No matter how good McConaughey and his daughter are in the scenes they share, it can’t save this movie from poor characterization. The scenes where decades have passed on Earth without Cooper aging, and he has to see that his daughter is now as old as he is should be more affecting than they are, but these scenes require a level of characterization and emotional investment that the film simply lacks. None of these characters have any identity to them beyond basic archetypes. Cooper is the hard-working, smart, everyman father who nobly sacrifices his time with his family for humanity’s future. Hathaway’s Dr. Brand is the focused on logic scientist who gets too emotional and irrational under even the most slight of tense circumstances. Murph is the heartbroken little girl who feels abandoned by her father and only truly pursues her stated goal of helping to save the Earth when the movie contrives a way for Cooper to convince her he always loved her from beyond time and space (I am so not kidding). These characterizations are not inherently bad, but without good dialogue and proper emotional arcs for the characters in the script, it all ends up feeling hollow. In fact, this film’s script is such a detriment to it that it forces me to reevaluate how good the writing in other Nolan scripted films are. Is Memento still as well written as I remember it being? Is The Dark Knight truly an effective emotional film? I now have to revisit these films and find out.

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On the technical side of things, the Hans Zimmer score in this, while occasionally effective, was often poorly used. A film’s score can often help affect the audience and convey the emotions from the film. In the case of this film’s score, all it conveyed was annoyance. Firstly, the score had little to no identity or variety in its music choices so scenes that are supposed to be emotionally effective all blend together and scenes of epic vistas and action all get swallowed in a sea of white noise. The sense of annoying white noise is amplified by the fact that the film’s score is often way too loud and at particularly inappropriate points. There are many points during the movie where the dialogue is drowned out by the score, which consistently hurts the film because there are scenes where I feel like the dialogue is important either for plot or characterization where I have no idea what is being said or why because the score is overpowering everything. With the abundance of loud booming scenes, you would think that there would be quiet moments to balance and even out the tone of the film, but the few there are often hours apart. By the end of the film, I felt like an old man holding his hands over his years yelling at his obnoxious neighbors to turn down the noise.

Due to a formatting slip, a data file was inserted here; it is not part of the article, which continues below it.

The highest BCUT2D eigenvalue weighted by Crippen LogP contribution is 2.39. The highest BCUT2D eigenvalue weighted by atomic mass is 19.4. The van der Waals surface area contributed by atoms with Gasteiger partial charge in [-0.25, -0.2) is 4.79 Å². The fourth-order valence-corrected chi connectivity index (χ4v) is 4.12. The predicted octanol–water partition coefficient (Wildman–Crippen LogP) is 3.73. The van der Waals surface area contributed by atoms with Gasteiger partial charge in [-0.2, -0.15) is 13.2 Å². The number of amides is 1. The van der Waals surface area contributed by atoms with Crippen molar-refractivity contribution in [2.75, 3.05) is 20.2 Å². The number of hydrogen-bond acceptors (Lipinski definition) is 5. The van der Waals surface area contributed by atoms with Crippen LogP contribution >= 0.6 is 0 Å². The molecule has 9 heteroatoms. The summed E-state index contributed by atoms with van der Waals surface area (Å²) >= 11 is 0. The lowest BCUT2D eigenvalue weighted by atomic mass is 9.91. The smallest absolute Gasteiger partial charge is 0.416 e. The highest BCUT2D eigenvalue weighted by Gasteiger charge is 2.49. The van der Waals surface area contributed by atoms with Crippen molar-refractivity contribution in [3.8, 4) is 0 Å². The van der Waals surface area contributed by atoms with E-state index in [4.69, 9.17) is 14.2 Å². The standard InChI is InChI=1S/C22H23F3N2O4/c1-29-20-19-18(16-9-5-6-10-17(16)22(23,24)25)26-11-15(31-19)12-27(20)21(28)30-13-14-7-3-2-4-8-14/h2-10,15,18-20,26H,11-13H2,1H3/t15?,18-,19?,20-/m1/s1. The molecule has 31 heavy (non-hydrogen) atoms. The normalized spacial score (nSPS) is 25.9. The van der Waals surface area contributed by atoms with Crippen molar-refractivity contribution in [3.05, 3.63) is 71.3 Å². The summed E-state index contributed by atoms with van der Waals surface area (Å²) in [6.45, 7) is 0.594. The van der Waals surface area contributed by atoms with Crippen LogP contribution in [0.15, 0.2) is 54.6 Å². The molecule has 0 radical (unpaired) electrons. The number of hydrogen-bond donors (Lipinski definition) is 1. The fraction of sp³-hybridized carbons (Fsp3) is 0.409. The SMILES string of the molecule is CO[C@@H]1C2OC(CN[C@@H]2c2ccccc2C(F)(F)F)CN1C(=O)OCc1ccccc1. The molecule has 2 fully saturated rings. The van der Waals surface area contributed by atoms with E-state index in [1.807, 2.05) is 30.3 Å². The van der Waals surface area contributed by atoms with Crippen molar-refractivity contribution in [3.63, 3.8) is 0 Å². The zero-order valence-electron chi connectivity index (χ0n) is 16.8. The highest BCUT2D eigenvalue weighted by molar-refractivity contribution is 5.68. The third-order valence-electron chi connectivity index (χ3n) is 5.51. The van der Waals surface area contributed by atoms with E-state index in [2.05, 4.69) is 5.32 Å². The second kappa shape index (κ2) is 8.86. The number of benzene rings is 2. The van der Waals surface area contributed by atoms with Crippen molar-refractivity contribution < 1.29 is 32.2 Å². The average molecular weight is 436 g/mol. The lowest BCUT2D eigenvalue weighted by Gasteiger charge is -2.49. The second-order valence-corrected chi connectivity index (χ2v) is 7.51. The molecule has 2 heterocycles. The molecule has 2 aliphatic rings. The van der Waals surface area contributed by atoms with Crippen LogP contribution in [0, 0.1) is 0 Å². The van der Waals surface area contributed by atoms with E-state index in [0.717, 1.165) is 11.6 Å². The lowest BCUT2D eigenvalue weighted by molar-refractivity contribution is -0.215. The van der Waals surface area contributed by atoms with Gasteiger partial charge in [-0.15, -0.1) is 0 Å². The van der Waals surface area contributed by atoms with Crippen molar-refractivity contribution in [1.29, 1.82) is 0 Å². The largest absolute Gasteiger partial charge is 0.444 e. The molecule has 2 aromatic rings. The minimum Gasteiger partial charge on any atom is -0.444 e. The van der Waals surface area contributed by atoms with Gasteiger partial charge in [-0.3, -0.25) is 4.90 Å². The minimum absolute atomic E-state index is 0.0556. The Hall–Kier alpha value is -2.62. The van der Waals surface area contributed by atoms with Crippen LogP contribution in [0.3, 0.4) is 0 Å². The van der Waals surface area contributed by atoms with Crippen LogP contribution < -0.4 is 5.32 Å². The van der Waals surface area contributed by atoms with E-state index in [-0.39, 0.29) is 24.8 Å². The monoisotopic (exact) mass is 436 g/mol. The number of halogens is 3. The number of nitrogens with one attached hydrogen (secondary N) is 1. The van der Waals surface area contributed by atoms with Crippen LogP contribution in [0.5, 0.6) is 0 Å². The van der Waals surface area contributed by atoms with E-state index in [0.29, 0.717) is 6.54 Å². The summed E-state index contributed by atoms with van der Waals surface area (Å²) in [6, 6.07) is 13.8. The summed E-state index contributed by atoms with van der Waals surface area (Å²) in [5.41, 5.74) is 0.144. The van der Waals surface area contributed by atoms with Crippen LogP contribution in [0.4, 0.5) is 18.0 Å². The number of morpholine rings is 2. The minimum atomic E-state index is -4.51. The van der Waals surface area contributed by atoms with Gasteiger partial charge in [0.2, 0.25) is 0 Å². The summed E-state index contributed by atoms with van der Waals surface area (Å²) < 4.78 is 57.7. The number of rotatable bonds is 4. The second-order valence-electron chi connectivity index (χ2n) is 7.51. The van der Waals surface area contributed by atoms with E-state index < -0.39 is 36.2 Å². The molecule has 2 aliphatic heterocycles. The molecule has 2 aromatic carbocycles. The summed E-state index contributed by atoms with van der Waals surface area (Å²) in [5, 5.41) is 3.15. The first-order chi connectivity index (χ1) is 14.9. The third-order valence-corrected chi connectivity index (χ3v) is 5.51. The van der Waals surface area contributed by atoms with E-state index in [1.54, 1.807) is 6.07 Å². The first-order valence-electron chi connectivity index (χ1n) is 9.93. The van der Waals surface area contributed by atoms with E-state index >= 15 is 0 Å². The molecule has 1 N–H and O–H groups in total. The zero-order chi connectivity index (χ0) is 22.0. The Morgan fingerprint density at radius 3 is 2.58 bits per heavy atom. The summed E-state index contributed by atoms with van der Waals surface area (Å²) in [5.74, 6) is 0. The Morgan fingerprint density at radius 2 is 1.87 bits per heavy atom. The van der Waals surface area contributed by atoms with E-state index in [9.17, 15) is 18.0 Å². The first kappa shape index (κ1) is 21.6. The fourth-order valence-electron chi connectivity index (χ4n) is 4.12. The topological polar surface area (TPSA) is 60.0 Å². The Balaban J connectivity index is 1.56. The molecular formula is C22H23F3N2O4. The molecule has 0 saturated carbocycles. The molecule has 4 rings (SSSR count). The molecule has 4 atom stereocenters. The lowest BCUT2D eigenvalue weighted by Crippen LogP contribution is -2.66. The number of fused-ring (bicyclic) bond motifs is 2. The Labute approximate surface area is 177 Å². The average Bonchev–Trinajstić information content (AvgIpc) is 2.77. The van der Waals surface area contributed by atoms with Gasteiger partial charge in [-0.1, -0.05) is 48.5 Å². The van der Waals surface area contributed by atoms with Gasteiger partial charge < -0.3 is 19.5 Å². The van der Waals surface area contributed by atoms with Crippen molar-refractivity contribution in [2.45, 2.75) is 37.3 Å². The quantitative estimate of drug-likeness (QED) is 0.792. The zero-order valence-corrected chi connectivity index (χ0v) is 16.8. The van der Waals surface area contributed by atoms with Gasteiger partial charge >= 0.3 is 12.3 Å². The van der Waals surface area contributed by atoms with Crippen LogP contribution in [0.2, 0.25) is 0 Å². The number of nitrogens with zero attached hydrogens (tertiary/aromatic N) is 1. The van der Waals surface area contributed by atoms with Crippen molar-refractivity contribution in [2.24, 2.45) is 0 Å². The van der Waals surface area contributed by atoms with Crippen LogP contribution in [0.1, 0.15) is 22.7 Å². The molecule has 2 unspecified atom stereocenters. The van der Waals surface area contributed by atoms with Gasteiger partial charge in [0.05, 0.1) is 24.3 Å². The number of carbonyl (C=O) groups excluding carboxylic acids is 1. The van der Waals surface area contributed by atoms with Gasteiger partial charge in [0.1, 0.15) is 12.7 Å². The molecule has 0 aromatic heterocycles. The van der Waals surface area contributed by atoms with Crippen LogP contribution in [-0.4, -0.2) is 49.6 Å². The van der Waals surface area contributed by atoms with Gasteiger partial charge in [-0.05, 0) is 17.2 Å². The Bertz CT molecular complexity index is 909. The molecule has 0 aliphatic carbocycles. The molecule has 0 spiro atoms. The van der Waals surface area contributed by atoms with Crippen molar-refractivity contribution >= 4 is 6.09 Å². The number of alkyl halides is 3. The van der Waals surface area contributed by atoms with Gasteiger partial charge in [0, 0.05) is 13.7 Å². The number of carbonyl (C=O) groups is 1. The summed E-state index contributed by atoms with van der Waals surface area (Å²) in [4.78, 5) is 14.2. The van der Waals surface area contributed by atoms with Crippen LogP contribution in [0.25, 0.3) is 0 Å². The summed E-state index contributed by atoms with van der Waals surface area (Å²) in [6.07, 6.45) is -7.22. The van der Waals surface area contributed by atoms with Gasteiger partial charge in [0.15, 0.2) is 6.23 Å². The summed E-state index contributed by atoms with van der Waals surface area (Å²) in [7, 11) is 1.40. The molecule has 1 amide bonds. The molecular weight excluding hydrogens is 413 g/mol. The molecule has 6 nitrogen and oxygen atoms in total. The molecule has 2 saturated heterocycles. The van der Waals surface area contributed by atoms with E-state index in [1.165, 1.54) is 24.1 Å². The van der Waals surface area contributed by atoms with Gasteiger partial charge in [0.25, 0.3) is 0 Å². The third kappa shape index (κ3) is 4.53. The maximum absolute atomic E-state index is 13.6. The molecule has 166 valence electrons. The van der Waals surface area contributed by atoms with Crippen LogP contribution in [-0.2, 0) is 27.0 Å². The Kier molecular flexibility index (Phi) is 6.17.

Interstellar feels like a film that suffers from having only one vision at the helm. No one went up to Nolan and told him that he needed to edit down the film’s length or minimize the film’s score in some scenes so that the effort put forth to learn, rehearse, direct, and record dialogue is not rendered meaningless. At the end of it all, good ideas, actors, and scenery are wasted on a bloated, uninteresting script in a film that outstays its welcome by a good hour at least. This film is a warning that, just because a director has made a few excellent films in the past, does not mean he should be given free reign to do whatever he wants. The end result of such vanity projects is films like Tim Burton’s bloated, confusing, and tiring Batman Returns or Zak Snyder’s boring, sexist, pretentious, confusing slog of a film, Sucker Punch. Someone needs to rein Nolan in before he makes a truly bad film.

Interstellar Review

Final Thoughts

Interstellar is a beautiful movie with a great cast giving great performances. Unfortunately, the almost 3 hour run time, the cold, emotionless script, and the often obnoxious film score will make you wish you had not sat down to watch this. Nolan has made a great physics lecture that he's selling as a 3 hour movie. It's as unbearable as that sounds.

Overall Score 2.5